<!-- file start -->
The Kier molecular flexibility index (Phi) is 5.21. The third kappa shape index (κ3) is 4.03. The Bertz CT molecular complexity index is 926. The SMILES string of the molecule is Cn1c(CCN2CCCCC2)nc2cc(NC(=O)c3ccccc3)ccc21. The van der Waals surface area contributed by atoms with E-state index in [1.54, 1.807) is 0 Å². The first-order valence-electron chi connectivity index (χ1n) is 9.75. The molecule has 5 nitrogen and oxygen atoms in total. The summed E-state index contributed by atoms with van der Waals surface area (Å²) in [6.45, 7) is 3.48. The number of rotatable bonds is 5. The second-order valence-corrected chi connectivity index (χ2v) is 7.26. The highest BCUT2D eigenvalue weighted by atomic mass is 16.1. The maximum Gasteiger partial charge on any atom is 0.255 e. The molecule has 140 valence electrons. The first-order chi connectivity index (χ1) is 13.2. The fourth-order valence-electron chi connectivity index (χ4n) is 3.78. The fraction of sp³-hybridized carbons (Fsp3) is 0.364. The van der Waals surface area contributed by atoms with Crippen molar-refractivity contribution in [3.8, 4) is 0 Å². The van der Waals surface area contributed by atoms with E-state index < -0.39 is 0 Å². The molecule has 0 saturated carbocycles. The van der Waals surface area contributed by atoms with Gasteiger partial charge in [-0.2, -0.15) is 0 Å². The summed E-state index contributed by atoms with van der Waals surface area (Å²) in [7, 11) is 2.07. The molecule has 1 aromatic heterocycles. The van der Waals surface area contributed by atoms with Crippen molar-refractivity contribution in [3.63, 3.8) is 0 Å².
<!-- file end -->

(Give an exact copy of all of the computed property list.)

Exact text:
The Kier molecular flexibility index (Phi) is 5.21. The third kappa shape index (κ3) is 4.03. The Bertz CT molecular complexity index is 926. The SMILES string of the molecule is Cn1c(CCN2CCCCC2)nc2cc(NC(=O)c3ccccc3)ccc21. The van der Waals surface area contributed by atoms with E-state index in [1.54, 1.807) is 0 Å². The first-order valence-electron chi connectivity index (χ1n) is 9.75. The molecule has 5 nitrogen and oxygen atoms in total. The summed E-state index contributed by atoms with van der Waals surface area (Å²) in [6.45, 7) is 3.48. The number of rotatable bonds is 5. The second-order valence-corrected chi connectivity index (χ2v) is 7.26. The highest BCUT2D eigenvalue weighted by atomic mass is 16.1. The maximum Gasteiger partial charge on any atom is 0.255 e. The molecule has 140 valence electrons. The first-order chi connectivity index (χ1) is 13.2. The fourth-order valence-electron chi connectivity index (χ4n) is 3.78. The fraction of sp³-hybridized carbons (Fsp3) is 0.364. The van der Waals surface area contributed by atoms with Crippen molar-refractivity contribution in [3.8, 4) is 0 Å². The van der Waals surface area contributed by atoms with E-state index < -0.39 is 0 Å². The molecule has 0 saturated carbocycles. The van der Waals surface area contributed by atoms with Gasteiger partial charge in [-0.2, -0.15) is 0 Å². The summed E-state index contributed by atoms with van der Waals surface area (Å²) in [7, 11) is 2.07. The molecule has 1 aromatic heterocycles. The van der Waals surface area contributed by atoms with Crippen molar-refractivity contribution in [3.63, 3.8) is 0 Å².